"And certainly bringing a gun into a school dormitory and shooting...obviously that would be against the law...." Indeed. Press Secretary Perino appears unaware of her banal statement. She does not seem to grasp how unaffected and ham-fisted she sounds. When faced with tragedy we might expect more from language: more nuance, more empathy, more reason.

Amidst a pandemic of gun violence, however, we listen numbly to a progressively superficial chain of clichés and vacant phrases, emptied of any meaningful substance. There is a kind of dance, a gavotte, between stale and clichéd language and the spectacle of gun violence; as if weary language "drained of significance" becomes an accomplice to mayhem.[1] Facile language become part of the public drama of expiation that inevitably follows a massacre, like the denouement that serves to bring the story's climax to conclusion, recreating a sense of normal. Here is how it works: first the shooting, then the catharsis expressed as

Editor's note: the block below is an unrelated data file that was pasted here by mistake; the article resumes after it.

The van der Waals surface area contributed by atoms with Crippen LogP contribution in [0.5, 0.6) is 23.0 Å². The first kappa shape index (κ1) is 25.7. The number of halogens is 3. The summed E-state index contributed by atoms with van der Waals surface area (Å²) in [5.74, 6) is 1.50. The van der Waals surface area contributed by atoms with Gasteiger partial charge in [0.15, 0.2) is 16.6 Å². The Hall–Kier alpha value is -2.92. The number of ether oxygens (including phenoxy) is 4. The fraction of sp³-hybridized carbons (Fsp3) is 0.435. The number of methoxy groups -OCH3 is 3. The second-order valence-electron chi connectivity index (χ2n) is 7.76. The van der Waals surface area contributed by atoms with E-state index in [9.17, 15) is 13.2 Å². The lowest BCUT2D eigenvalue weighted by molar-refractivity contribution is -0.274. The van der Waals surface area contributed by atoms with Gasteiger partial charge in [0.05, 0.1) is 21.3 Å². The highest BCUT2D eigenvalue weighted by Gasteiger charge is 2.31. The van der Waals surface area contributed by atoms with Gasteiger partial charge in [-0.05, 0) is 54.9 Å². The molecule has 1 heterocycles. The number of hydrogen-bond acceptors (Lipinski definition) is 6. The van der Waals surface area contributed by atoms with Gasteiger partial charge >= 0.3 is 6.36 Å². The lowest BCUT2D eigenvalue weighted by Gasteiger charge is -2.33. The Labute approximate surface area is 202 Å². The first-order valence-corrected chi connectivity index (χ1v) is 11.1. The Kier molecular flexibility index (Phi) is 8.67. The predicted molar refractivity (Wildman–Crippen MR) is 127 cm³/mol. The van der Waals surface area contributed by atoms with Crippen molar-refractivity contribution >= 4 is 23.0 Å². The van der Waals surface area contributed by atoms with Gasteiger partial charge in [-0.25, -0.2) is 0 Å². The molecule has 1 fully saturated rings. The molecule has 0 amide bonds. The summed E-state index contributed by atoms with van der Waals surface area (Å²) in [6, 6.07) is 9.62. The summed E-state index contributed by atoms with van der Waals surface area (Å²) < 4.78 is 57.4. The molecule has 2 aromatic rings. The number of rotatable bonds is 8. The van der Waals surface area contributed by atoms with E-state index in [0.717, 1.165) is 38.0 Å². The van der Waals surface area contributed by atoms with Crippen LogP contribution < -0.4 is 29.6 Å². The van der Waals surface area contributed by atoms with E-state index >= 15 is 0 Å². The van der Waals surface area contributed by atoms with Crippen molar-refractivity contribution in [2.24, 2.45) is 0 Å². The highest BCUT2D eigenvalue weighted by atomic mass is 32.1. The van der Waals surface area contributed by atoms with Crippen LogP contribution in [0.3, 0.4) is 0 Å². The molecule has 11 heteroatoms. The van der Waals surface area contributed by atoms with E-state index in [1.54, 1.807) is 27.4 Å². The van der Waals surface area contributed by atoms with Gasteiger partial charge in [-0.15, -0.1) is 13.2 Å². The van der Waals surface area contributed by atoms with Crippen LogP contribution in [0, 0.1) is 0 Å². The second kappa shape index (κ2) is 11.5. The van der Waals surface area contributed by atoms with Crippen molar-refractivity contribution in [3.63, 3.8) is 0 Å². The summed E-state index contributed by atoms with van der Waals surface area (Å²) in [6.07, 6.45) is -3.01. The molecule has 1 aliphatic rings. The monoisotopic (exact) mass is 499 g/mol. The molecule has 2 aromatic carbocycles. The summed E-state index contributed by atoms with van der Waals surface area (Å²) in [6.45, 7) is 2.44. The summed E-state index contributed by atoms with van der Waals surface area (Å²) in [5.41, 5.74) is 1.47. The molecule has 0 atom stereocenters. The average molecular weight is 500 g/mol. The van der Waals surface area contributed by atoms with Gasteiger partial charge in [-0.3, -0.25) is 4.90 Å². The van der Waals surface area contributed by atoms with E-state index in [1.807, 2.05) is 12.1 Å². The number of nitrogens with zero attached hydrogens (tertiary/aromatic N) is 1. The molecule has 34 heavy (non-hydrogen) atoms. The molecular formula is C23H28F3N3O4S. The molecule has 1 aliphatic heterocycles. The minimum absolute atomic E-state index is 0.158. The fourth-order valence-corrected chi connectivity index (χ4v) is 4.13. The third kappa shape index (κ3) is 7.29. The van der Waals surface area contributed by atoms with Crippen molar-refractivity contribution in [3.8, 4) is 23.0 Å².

A public language expressed in ritual cadence brings an act of aberrant carnage to a normal conclusion, resetting the stage for another shooting. Perhaps it is only when language forfeits its primeval power to bring us to the table of common sense that the mayhem of gun violence begins to appear routine.